Arwa al-Sulayhi is still remembered as a great and much loved sovereign, as attested in Yemeni historiography, literature, and popular lore, where she is referred to as Balqis al-sughra , that is "the junior queen of Sheba". Although the Sulayhids were Ismaili, they never tried to impose their beliefs on the public. Shortly after queen Arwa's death, the country was split between five competing petty dynasties along religious lines. The Ayyubid dynasty overthrew the Fatimid caliphate in Egypt. A few years after their rise to power, Saladin dispatched his brother Turan Shah to conquer Yemen in 1174 CE.
Al-Abbas & al-Mas'ūd sons of Karam Al-Yami from the Hamdan tribe started ruling Aden for the Sulayhids, when Al-Abbas died in 1083 CE. His son Zuray, who gave the dynasty its name, proceeded to rule together with his uncle al-Mas'ūd. They took part in the Sulayhid leader al-Mufaddal's campaign against the Najahid capital Zabid and were both killed during the siege (1110). Their respective sons ceased to pay tribute to the Sulayhid queen Arwa al-Sulayhi. They were worsted by a Sulayhid expedition but queen Arwa agreed to reduce the tribute by half, to 50,000 dinars per year. The Zurayids again failed to pay and were once again forced to yield to the might of the Sulayhids, but this time the annual tribute from the incomes of Aden was reduced to 25,000. Later on they ceased to pay even that since Sulayhid power was on the wane. After 1110 the Zurayids thus led a more than 60 years long independent rule in the city, bolstered by the international trade. The chronicles mention luxury goods such as textiles, perfume and porcelain, coming from places like North Africa, Egypt, Iraq, Oman, Kirman and China. After the demise of queen Arwa al-Sulayhi in 1138, the Fatimids in Cairo kept a representation in Aden, adding further prestige to the Zurayids. The Zurayids were sacked by the Ayyubids in 1174 AD.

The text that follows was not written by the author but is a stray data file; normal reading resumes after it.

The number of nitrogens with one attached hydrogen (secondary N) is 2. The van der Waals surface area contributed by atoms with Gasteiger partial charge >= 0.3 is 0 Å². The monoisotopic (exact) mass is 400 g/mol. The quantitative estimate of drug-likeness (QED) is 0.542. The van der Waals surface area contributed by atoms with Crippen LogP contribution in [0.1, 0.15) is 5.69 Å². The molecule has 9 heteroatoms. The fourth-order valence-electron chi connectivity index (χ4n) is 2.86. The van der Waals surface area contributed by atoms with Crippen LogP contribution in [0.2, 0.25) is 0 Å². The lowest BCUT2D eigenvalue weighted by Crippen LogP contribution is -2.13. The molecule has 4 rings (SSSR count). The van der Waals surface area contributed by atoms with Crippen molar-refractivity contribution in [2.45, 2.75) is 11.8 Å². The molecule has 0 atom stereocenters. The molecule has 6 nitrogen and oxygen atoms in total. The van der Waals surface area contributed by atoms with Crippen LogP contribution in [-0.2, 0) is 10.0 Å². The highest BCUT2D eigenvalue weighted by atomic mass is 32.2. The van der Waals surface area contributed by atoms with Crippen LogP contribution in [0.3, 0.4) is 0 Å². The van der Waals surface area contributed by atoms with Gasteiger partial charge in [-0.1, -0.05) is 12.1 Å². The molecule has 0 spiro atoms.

Turan Shah conquered Zabid from the Mahdids in May 1174 CE, then marched toward Aden in June and captured it from the Zurayids. The Hamdanid sultans of Sana'a resisted the Ayyubid in 1175 and it was not until 1189 that the Ayyubids managed to definitely secure Sana'a. The Ayyubid rule was stable in southern and central Yemen where they succeeded in eliminating the mini-states of that region, while Ismaili and Zaidi tribesmen continued to hold out in a number of fortresses. The Ayyubids failed to capture the Zaydis stronghold in northern Yemen. In 1191, Zaydis of Shibam Kawkaban rebelled and killed 700 Ayyubid soldiers. Imam Abdullah bin Hamza proclaimed the imamate in 1197 and fought al-Mu'izz Ismail, the Ayyubid Sultan of Yemen. Imam Abdullah was defeated at first but was able to conquer Sana'a and Dhamar in 1198 al-Mu'izz Ismail was assassinated in 1202 Abdullah bin Hamza carried on the struggle against the Ayyubid until his death in 1217. After his demise, the Zaidi community was split between two rival imams. The Zaydis were dispersed and a truce was signed with the Ayyubid in 1219. The Ayyubid army was defeated in Dhamar in 1226. Ayyubid Sultan Mas'ud Yusuf left for Mecca in 1228 never to return. Other sources suggest that he was forced to leave for Egypt instead in 1123.